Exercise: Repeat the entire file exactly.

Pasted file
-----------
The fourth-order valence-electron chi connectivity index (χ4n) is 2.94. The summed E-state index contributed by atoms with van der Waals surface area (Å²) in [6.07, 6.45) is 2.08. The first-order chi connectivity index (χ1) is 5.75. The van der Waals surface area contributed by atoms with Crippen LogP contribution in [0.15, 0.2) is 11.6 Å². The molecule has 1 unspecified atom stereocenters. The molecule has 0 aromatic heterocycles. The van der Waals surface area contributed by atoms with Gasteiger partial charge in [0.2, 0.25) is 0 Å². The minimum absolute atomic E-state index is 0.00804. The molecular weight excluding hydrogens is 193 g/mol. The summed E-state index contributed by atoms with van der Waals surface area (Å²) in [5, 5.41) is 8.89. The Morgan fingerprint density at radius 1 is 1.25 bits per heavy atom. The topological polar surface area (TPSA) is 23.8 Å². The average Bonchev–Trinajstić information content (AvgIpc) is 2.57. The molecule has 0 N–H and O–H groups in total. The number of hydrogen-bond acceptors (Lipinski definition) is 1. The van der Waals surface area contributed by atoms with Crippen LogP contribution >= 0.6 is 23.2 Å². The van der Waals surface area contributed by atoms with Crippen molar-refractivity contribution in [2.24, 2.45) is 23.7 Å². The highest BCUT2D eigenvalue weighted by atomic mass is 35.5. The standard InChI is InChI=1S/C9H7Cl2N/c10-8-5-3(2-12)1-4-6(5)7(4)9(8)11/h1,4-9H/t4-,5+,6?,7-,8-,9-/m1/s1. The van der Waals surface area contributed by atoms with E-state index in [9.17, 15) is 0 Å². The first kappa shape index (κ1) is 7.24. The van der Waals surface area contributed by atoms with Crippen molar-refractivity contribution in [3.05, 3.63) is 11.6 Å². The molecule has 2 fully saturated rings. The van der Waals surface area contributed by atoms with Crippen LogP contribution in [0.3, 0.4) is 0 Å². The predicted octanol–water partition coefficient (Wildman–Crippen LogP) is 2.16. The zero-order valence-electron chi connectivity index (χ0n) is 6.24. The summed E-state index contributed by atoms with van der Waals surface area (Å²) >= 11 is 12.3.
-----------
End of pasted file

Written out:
The fourth-order valence-electron chi connectivity index (χ4n) is 2.94. The summed E-state index contributed by atoms with van der Waals surface area (Å²) in [6.07, 6.45) is 2.08. The first-order chi connectivity index (χ1) is 5.75. The van der Waals surface area contributed by atoms with Crippen LogP contribution in [0.15, 0.2) is 11.6 Å². The molecule has 1 unspecified atom stereocenters. The molecule has 0 aromatic heterocycles. The van der Waals surface area contributed by atoms with Gasteiger partial charge in [0.2, 0.25) is 0 Å². The minimum absolute atomic E-state index is 0.00804. The molecular weight excluding hydrogens is 193 g/mol. The summed E-state index contributed by atoms with van der Waals surface area (Å²) in [5, 5.41) is 8.89. The Morgan fingerprint density at radius 1 is 1.25 bits per heavy atom. The topological polar surface area (TPSA) is 23.8 Å². The average Bonchev–Trinajstić information content (AvgIpc) is 2.57. The molecule has 0 N–H and O–H groups in total. The number of hydrogen-bond acceptors (Lipinski definition) is 1. The van der Waals surface area contributed by atoms with Crippen LogP contribution >= 0.6 is 23.2 Å². The van der Waals surface area contributed by atoms with Crippen molar-refractivity contribution in [2.24, 2.45) is 23.7 Å². The highest BCUT2D eigenvalue weighted by atomic mass is 35.5. The standard InChI is InChI=1S/C9H7Cl2N/c10-8-5-3(2-12)1-4-6(5)7(4)9(8)11/h1,4-9H/t4-,5+,6?,7-,8-,9-/m1/s1. The van der Waals surface area contributed by atoms with E-state index in [9.17, 15) is 0 Å². The first kappa shape index (κ1) is 7.24. The van der Waals surface area contributed by atoms with Crippen molar-refractivity contribution in [3.05, 3.63) is 11.6 Å². The molecule has 2 fully saturated rings. The van der Waals surface area contributed by atoms with Crippen LogP contribution in [0.3, 0.4) is 0 Å². The predicted octanol–water partition coefficient (Wildman–Crippen LogP) is 2.16. The zero-order valence-electron chi connectivity index (χ0n) is 6.24. The summed E-state index contributed by atoms with van der Waals surface area (Å²) >= 11 is 12.3.